Based on conversations yesterday with a representative from Microsoft, it sounds like the home-grown software leader is ready to challenge Google for the mantle of "government transparency crusader."
Over the past year Google has been assisting states with the creation of free searchable budget websites to help improve government transparency. Since enacting such a website is a top priority for WPC, I reached out to Microsoft to see if they'd be willing to help the state move forward with this reform.
The answer is an enthusiastic Yes!
Microsoft also expressed interest in helping to make all government records online searchable via the web as is occurring in Florida.
Hopefully state officials will act on Microsoft's willingness to help and enact these reforms as other states are doing.
Port construction management lacks cost controls and accountability.
The Port circumvents competition requirements in violation of its own policies and sometimes in violation of state law.
Port policies and Port management’s interpretations of its policies result in a lack of transparency and thwart Commission oversight of construction management activities.
Port construction management records are incomplete and disorganized.
The Port fails to enforce basic contract requirements, resulting in delays, extra costs, and an inability to defend against claims.
Port construction management is vulnerable to fraud, waste and abuse.
According to the report "auditors identified $97.2 million in unnecessary costs. The Port has the potential to avoid similar costs in the future if it institutes every audit recommendation."
Among the other conclusions of the audit:
The Port lacks sufficient policies and procedures to safeguard public assets from misuse, abuse and fraud. In cases in which controls are in place, they are not always followed.
The Port Commission has largely delegated decision making responsibilities for construction projects to Port management and employees. In some cases, vendors control projects and make decisions that should be made by the Port.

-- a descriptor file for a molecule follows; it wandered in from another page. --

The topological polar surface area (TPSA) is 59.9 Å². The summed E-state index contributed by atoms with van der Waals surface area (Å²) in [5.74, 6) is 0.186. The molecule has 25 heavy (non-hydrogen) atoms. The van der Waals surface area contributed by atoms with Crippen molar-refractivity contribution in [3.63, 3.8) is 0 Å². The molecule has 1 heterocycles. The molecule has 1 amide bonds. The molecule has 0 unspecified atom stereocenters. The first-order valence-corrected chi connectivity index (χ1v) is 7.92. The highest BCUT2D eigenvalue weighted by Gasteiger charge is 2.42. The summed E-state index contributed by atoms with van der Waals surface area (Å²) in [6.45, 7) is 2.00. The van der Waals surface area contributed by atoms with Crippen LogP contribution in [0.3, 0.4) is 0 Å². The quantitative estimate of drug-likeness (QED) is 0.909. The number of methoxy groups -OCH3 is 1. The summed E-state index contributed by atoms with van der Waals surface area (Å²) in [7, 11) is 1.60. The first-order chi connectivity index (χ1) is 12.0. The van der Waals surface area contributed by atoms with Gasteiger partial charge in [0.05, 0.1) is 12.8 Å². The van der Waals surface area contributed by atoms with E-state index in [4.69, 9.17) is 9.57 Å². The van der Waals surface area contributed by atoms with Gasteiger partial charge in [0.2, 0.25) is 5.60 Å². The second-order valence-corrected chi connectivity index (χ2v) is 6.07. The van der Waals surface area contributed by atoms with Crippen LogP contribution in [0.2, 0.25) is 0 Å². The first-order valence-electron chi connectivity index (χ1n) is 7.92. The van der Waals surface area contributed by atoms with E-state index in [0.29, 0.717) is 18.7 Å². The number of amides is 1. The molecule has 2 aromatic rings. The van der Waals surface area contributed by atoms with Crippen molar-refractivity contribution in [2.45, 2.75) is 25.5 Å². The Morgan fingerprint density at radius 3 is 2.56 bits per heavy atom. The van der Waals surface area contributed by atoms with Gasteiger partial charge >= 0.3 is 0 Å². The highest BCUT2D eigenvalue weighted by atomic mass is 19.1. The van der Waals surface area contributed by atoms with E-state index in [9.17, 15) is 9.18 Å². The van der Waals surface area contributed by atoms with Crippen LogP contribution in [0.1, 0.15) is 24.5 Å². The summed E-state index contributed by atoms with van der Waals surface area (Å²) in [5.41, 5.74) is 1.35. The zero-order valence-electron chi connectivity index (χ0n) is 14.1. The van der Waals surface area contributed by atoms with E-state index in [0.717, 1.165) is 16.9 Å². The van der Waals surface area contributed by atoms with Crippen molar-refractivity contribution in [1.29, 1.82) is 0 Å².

Port executive management has withheld information from and sometimes has misinformed the Commission about the terms and progress of construction projects.
Auditors found these conditions are caused by:
"The Port Commission’s adoption of Resolution 3181, delegating some of its decision-making authority to Port administration, including some oversight of construction management. The former Chief Executive Officer’s broad interpretation of the resolution effectively distanced the Commission from information and oversight authority of capital projects. The audit found no record of the Commission reassessing or questioning whether it was meeting its responsibilities to oversee construction projects.
• Port management does not segregate the duties of procurement and contractor oversight. Port employees routinely award contracts and then oversee the contractors they selected. This creates a conflict of interest because those who work with the contractors may develop working relationships that prevent them from awarding and overseeing contracts with a higher degree !
of objectivity and diligence.
• Port commissioners have largely ceded the authority to award and manage contracts to low- and mid-level project managers.
• According to an e-mail to the contracted auditors, the Port maintains it “is not subject to any specific legislative framework governing its procurement practices other than those which govern public works design and construction contracts.”
• The Port does not enforce standard construction contract provisions, leading to significant cost and schedule overruns.
These conditions leave the Port’s construction management vulnerable to fraud, waste and abuse. For example, Port management authorized a Third Runway contract that cost $32.7 million more than the Port engineer’s original estimate. The contract violated state law, and details of the arrangement were concealed from the Commission.